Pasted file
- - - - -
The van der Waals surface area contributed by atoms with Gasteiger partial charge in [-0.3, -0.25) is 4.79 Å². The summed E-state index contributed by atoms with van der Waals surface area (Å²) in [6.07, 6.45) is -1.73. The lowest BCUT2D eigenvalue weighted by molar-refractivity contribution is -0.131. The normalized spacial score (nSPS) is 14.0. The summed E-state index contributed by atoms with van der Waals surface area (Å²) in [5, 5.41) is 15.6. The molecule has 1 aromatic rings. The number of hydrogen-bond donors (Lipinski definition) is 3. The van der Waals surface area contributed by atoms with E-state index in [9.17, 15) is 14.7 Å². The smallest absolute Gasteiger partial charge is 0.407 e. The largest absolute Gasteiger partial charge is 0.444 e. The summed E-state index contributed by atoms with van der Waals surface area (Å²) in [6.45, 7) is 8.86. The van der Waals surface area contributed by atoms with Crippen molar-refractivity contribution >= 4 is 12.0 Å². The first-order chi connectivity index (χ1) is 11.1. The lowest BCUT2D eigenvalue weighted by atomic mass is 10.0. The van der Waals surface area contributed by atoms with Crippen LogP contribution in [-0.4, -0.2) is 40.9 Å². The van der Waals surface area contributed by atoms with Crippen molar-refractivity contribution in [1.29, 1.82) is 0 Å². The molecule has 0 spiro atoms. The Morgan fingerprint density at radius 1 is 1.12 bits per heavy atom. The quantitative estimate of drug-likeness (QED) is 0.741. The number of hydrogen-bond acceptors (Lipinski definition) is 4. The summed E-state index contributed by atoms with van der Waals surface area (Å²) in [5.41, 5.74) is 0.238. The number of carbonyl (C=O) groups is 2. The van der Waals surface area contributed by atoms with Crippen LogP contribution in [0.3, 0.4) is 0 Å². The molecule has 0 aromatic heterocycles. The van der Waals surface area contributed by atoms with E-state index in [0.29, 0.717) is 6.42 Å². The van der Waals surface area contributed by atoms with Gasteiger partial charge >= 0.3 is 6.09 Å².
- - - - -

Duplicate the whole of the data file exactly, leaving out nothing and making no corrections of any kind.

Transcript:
The van der Waals surface area contributed by atoms with Gasteiger partial charge in [-0.3, -0.25) is 4.79 Å². The summed E-state index contributed by atoms with van der Waals surface area (Å²) in [6.07, 6.45) is -1.73. The lowest BCUT2D eigenvalue weighted by molar-refractivity contribution is -0.131. The normalized spacial score (nSPS) is 14.0. The summed E-state index contributed by atoms with van der Waals surface area (Å²) in [5, 5.41) is 15.6. The molecule has 1 aromatic rings. The number of hydrogen-bond donors (Lipinski definition) is 3. The van der Waals surface area contributed by atoms with E-state index in [9.17, 15) is 14.7 Å². The smallest absolute Gasteiger partial charge is 0.407 e. The largest absolute Gasteiger partial charge is 0.444 e. The summed E-state index contributed by atoms with van der Waals surface area (Å²) in [6.45, 7) is 8.86. The van der Waals surface area contributed by atoms with Crippen molar-refractivity contribution >= 4 is 12.0 Å². The first-order chi connectivity index (χ1) is 11.1. The lowest BCUT2D eigenvalue weighted by atomic mass is 10.0. The van der Waals surface area contributed by atoms with Crippen LogP contribution in [-0.4, -0.2) is 40.9 Å². The van der Waals surface area contributed by atoms with Crippen molar-refractivity contribution in [1.29, 1.82) is 0 Å². The molecule has 0 spiro atoms. The Morgan fingerprint density at radius 1 is 1.12 bits per heavy atom. The quantitative estimate of drug-likeness (QED) is 0.741. The number of hydrogen-bond acceptors (Lipinski definition) is 4. The summed E-state index contributed by atoms with van der Waals surface area (Å²) in [5.41, 5.74) is 0.238. The number of carbonyl (C=O) groups is 2. The van der Waals surface area contributed by atoms with Crippen LogP contribution in [0.3, 0.4) is 0 Å². The molecule has 0 aromatic heterocycles. The van der Waals surface area contributed by atoms with E-state index in [0.29, 0.717) is 6.42 Å². The van der Waals surface area contributed by atoms with Gasteiger partial charge >= 0.3 is 6.09 Å².